Rabies is a zoonotic disease (a disease that is transmitted from animals to humans), caused by the rabies virus, of the Lyssavirus genus, within the family Rhabdoviridae. Domestic dogs are the most common reservoir of the virus, with more than 95% of human deaths caused by dog-mediated rabies.

Rabies (WHO)

Protecting Against Rabies- It’s the law

Massachusetts Law states:

Section 145B. (a) Each owner or keeper of a dog, cat or ferret that is 6 months of age or older shall cause such dog, cat or ferret to be vaccinated against rabies by a licensed veterinarian using a licensed vaccine according to the manufacturer’s directions and shall cause such dog, cat or ferret to be revaccinated at intervals recommended by the manufacturer. Unvaccinated dogs, cats or ferrets acquired or moved into the commonwealth shall be vaccinated within 30 days after the acquisition or arrival of such animal into the commonwealth or upon reaching the age of 6 months, whichever last occurs.

What precautions should be used to protect against rabies?

There are several precautions everyone can take to avoid any possible exposures to rabies.

1. Vaccinate your pets. The cases that usually represent the highest numbers of human exposures involve rabid domestic animals. The most common domestic animal to contract rabies is the cat. None of the cats that tested positive for rabies in Massachusetts had a current vaccination. Ask your veterinarian to be sure that your animal has a current rabies vaccination.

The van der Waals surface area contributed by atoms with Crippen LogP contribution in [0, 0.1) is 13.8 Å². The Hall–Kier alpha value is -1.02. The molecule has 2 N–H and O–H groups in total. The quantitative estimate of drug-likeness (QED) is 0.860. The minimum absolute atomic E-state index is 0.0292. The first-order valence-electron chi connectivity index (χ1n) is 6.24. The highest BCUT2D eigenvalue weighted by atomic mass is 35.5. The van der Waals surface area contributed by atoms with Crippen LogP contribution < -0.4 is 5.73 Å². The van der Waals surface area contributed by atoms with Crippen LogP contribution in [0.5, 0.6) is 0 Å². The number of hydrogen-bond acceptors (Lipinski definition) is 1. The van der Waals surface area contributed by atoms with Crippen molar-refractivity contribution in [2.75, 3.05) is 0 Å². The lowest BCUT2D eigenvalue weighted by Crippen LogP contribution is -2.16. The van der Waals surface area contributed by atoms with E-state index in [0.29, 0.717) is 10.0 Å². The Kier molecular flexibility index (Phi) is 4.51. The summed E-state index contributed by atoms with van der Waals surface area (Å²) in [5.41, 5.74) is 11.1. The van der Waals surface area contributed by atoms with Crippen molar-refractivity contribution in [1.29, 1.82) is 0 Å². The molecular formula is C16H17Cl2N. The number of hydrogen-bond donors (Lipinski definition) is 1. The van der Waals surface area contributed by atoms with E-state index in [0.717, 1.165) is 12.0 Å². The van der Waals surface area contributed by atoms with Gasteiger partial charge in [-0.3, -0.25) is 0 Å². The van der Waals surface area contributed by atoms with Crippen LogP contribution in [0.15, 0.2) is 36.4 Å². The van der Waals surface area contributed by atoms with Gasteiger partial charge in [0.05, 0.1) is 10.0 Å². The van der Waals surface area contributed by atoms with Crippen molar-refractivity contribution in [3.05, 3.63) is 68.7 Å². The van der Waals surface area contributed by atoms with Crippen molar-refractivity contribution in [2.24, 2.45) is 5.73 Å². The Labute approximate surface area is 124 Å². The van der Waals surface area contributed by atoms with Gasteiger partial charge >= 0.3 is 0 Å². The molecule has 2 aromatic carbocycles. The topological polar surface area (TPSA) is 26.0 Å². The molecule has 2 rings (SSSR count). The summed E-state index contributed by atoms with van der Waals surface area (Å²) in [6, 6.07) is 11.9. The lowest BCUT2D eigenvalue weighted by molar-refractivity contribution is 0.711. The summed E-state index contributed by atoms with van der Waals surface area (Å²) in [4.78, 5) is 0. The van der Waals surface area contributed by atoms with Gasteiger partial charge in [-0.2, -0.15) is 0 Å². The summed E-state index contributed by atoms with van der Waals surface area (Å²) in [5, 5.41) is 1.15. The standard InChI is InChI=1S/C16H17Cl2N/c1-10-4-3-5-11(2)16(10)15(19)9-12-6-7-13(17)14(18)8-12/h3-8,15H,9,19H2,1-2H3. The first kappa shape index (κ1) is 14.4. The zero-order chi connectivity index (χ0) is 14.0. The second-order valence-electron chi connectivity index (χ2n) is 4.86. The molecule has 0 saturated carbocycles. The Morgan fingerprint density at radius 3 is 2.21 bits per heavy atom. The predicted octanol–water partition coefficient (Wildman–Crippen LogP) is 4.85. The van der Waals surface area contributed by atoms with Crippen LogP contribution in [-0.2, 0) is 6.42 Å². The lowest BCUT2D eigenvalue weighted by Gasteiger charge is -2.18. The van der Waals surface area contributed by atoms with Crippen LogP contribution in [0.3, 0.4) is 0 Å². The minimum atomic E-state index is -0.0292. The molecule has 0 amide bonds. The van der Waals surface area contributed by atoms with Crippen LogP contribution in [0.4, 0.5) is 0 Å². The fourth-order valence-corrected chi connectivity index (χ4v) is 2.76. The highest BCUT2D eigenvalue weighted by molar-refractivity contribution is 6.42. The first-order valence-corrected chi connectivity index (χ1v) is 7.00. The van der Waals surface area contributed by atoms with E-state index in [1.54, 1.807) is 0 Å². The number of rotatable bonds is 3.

2. Do not let your pets roam free. Humans are frequently exposed to rabies through handling a pet that has fought with a rabid animal. It is natural to want to console your animal after it has been in a fight. However, if any saliva from the rabid animal is left on your pet’s fur, there is a definite risk of exposure.

3. Avoid any contact with wild animals, alive or dead. The behavior of rabid animals is unpredictable. Approaching a sick animal, no matter what condition it appears to be in, is dangerous. The rabies virus can be active after the host animal dies, but it can only be transmitted if there is direct contact. If you must handle wildlife, wear gloves.